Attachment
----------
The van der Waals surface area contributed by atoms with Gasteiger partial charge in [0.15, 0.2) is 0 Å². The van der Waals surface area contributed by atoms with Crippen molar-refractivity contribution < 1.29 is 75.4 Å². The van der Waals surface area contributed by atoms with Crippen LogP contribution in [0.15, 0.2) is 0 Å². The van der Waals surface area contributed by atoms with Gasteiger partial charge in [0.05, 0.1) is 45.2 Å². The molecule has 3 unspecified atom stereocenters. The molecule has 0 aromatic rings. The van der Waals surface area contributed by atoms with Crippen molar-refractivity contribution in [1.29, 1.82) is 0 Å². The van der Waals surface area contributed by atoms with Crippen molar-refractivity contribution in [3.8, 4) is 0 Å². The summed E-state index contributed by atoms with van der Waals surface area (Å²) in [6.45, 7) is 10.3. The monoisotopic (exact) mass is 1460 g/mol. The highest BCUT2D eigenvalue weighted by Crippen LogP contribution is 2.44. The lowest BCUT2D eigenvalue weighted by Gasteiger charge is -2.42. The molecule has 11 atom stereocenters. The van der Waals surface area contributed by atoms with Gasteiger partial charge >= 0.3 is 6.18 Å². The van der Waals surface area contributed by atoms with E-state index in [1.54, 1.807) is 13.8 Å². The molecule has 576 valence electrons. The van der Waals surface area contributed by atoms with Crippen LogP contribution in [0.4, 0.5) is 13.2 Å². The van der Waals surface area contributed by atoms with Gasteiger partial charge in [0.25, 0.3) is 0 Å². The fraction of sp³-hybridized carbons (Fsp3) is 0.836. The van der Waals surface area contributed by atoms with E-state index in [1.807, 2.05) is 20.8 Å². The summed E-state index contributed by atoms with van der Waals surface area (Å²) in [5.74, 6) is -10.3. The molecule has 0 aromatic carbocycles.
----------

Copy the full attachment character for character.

The van der Waals surface area contributed by atoms with Gasteiger partial charge in [0.15, 0.2) is 0 Å². The van der Waals surface area contributed by atoms with Crippen molar-refractivity contribution < 1.29 is 75.4 Å². The van der Waals surface area contributed by atoms with Crippen LogP contribution in [0.15, 0.2) is 0 Å². The van der Waals surface area contributed by atoms with Gasteiger partial charge in [0.05, 0.1) is 45.2 Å². The molecule has 3 unspecified atom stereocenters. The molecule has 0 aromatic rings. The van der Waals surface area contributed by atoms with Crippen molar-refractivity contribution in [1.29, 1.82) is 0 Å². The van der Waals surface area contributed by atoms with Crippen molar-refractivity contribution in [3.8, 4) is 0 Å². The summed E-state index contributed by atoms with van der Waals surface area (Å²) in [6.45, 7) is 10.3. The monoisotopic (exact) mass is 1460 g/mol. The highest BCUT2D eigenvalue weighted by Crippen LogP contribution is 2.44. The lowest BCUT2D eigenvalue weighted by Gasteiger charge is -2.42. The molecule has 11 atom stereocenters. The van der Waals surface area contributed by atoms with Gasteiger partial charge >= 0.3 is 6.18 Å². The van der Waals surface area contributed by atoms with E-state index in [1.54, 1.807) is 13.8 Å². The molecule has 576 valence electrons. The van der Waals surface area contributed by atoms with Crippen LogP contribution in [0.4, 0.5) is 13.2 Å². The van der Waals surface area contributed by atoms with Gasteiger partial charge in [0.25, 0.3) is 0 Å². The fraction of sp³-hybridized carbons (Fsp3) is 0.836. The van der Waals surface area contributed by atoms with E-state index in [1.807, 2.05) is 20.8 Å². The summed E-state index contributed by atoms with van der Waals surface area (Å²) in [5.74, 6) is -10.3. The molecule has 0 aromatic carbocycles.